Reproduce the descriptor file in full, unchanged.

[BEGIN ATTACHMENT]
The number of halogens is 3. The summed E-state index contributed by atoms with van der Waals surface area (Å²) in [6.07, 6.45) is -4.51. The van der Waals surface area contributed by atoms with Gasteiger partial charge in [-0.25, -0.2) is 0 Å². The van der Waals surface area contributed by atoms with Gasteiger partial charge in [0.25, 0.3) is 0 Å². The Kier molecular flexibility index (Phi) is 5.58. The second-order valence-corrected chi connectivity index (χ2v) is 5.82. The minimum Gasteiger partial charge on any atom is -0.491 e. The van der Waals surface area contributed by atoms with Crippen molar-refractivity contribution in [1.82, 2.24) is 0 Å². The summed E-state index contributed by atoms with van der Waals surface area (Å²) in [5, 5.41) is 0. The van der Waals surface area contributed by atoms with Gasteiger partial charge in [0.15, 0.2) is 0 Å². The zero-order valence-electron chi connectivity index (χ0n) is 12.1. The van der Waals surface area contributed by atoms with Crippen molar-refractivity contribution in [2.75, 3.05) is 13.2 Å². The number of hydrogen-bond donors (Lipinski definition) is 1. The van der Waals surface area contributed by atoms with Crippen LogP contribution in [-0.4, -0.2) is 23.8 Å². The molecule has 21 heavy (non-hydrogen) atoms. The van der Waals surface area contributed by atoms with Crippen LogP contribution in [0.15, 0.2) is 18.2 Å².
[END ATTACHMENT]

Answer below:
The number of halogens is 3. The summed E-state index contributed by atoms with van der Waals surface area (Å²) in [6.07, 6.45) is -4.51. The van der Waals surface area contributed by atoms with Gasteiger partial charge in [-0.25, -0.2) is 0 Å². The van der Waals surface area contributed by atoms with Gasteiger partial charge in [0.25, 0.3) is 0 Å². The Kier molecular flexibility index (Phi) is 5.58. The second-order valence-corrected chi connectivity index (χ2v) is 5.82. The minimum Gasteiger partial charge on any atom is -0.491 e. The van der Waals surface area contributed by atoms with Crippen molar-refractivity contribution in [1.82, 2.24) is 0 Å². The summed E-state index contributed by atoms with van der Waals surface area (Å²) in [5, 5.41) is 0. The van der Waals surface area contributed by atoms with Gasteiger partial charge in [0.15, 0.2) is 0 Å². The zero-order valence-electron chi connectivity index (χ0n) is 12.1. The van der Waals surface area contributed by atoms with Crippen molar-refractivity contribution in [2.75, 3.05) is 13.2 Å². The number of hydrogen-bond donors (Lipinski definition) is 1. The van der Waals surface area contributed by atoms with Crippen LogP contribution in [-0.4, -0.2) is 23.8 Å². The molecule has 21 heavy (non-hydrogen) atoms. The van der Waals surface area contributed by atoms with Crippen LogP contribution in [0.15, 0.2) is 18.2 Å².